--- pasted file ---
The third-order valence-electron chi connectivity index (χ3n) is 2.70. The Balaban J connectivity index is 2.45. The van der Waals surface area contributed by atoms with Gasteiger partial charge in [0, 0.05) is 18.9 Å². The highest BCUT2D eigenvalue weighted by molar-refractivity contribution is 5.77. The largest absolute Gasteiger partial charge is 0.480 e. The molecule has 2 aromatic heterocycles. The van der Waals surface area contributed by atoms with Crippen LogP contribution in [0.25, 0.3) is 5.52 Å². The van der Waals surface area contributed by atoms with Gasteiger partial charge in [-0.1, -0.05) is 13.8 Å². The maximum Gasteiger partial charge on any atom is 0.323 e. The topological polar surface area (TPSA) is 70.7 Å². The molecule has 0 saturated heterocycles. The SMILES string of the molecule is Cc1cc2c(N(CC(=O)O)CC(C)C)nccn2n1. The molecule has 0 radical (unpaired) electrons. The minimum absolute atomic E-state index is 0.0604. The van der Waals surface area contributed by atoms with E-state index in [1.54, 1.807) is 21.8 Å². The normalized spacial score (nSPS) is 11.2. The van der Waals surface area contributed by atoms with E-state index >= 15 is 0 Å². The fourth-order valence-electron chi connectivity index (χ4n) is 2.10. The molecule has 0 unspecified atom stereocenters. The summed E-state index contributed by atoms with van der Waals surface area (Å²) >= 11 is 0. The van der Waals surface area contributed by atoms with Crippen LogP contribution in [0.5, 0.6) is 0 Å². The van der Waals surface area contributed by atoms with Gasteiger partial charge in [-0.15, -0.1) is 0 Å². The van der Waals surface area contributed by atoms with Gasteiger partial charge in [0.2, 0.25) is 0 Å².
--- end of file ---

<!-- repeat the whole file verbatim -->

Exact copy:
The third-order valence-electron chi connectivity index (χ3n) is 2.70. The Balaban J connectivity index is 2.45. The van der Waals surface area contributed by atoms with Gasteiger partial charge in [0, 0.05) is 18.9 Å². The highest BCUT2D eigenvalue weighted by molar-refractivity contribution is 5.77. The largest absolute Gasteiger partial charge is 0.480 e. The molecule has 2 aromatic heterocycles. The van der Waals surface area contributed by atoms with Crippen LogP contribution in [0.25, 0.3) is 5.52 Å². The van der Waals surface area contributed by atoms with Gasteiger partial charge in [-0.1, -0.05) is 13.8 Å². The maximum Gasteiger partial charge on any atom is 0.323 e. The topological polar surface area (TPSA) is 70.7 Å². The molecule has 0 saturated heterocycles. The SMILES string of the molecule is Cc1cc2c(N(CC(=O)O)CC(C)C)nccn2n1. The molecule has 0 radical (unpaired) electrons. The minimum absolute atomic E-state index is 0.0604. The van der Waals surface area contributed by atoms with E-state index in [1.54, 1.807) is 21.8 Å². The normalized spacial score (nSPS) is 11.2. The van der Waals surface area contributed by atoms with E-state index >= 15 is 0 Å². The fourth-order valence-electron chi connectivity index (χ4n) is 2.10. The molecule has 0 unspecified atom stereocenters. The summed E-state index contributed by atoms with van der Waals surface area (Å²) >= 11 is 0. The van der Waals surface area contributed by atoms with Crippen LogP contribution in [0.5, 0.6) is 0 Å². The van der Waals surface area contributed by atoms with Gasteiger partial charge in [-0.15, -0.1) is 0 Å². The van der Waals surface area contributed by atoms with Gasteiger partial charge in [0.2, 0.25) is 0 Å².